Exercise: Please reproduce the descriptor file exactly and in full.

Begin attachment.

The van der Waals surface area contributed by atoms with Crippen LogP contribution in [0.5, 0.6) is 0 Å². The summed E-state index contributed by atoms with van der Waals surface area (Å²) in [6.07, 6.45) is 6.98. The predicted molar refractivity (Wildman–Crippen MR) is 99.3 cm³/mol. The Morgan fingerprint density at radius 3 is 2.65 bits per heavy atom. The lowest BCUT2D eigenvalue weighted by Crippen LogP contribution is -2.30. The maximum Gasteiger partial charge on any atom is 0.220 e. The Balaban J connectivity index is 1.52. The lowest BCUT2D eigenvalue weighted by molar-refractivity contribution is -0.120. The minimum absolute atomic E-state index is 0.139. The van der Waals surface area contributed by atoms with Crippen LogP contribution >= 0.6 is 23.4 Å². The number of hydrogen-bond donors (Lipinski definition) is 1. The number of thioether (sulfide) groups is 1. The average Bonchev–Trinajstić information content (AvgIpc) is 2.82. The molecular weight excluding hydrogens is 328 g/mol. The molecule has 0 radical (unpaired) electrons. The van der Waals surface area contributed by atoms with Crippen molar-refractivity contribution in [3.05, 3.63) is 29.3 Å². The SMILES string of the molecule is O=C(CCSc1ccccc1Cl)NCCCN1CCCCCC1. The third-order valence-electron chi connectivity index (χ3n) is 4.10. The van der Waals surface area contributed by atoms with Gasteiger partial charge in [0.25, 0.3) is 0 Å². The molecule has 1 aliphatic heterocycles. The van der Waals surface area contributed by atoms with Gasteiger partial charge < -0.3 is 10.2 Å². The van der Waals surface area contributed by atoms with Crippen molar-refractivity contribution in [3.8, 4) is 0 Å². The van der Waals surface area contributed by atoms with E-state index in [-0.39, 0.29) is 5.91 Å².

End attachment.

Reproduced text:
The van der Waals surface area contributed by atoms with Crippen LogP contribution in [0.5, 0.6) is 0 Å². The summed E-state index contributed by atoms with van der Waals surface area (Å²) in [6.07, 6.45) is 6.98. The predicted molar refractivity (Wildman–Crippen MR) is 99.3 cm³/mol. The Morgan fingerprint density at radius 3 is 2.65 bits per heavy atom. The lowest BCUT2D eigenvalue weighted by Crippen LogP contribution is -2.30. The maximum Gasteiger partial charge on any atom is 0.220 e. The Balaban J connectivity index is 1.52. The lowest BCUT2D eigenvalue weighted by molar-refractivity contribution is -0.120. The minimum absolute atomic E-state index is 0.139. The van der Waals surface area contributed by atoms with Crippen LogP contribution >= 0.6 is 23.4 Å². The number of hydrogen-bond donors (Lipinski definition) is 1. The number of thioether (sulfide) groups is 1. The average Bonchev–Trinajstić information content (AvgIpc) is 2.82. The molecular weight excluding hydrogens is 328 g/mol. The molecule has 0 radical (unpaired) electrons. The van der Waals surface area contributed by atoms with Crippen molar-refractivity contribution in [3.05, 3.63) is 29.3 Å². The SMILES string of the molecule is O=C(CCSc1ccccc1Cl)NCCCN1CCCCCC1. The third-order valence-electron chi connectivity index (χ3n) is 4.10. The van der Waals surface area contributed by atoms with Gasteiger partial charge in [0.25, 0.3) is 0 Å². The molecule has 1 aliphatic heterocycles. The van der Waals surface area contributed by atoms with Gasteiger partial charge < -0.3 is 10.2 Å². The van der Waals surface area contributed by atoms with Crippen molar-refractivity contribution in [3.8, 4) is 0 Å². The van der Waals surface area contributed by atoms with E-state index in [-0.39, 0.29) is 5.91 Å².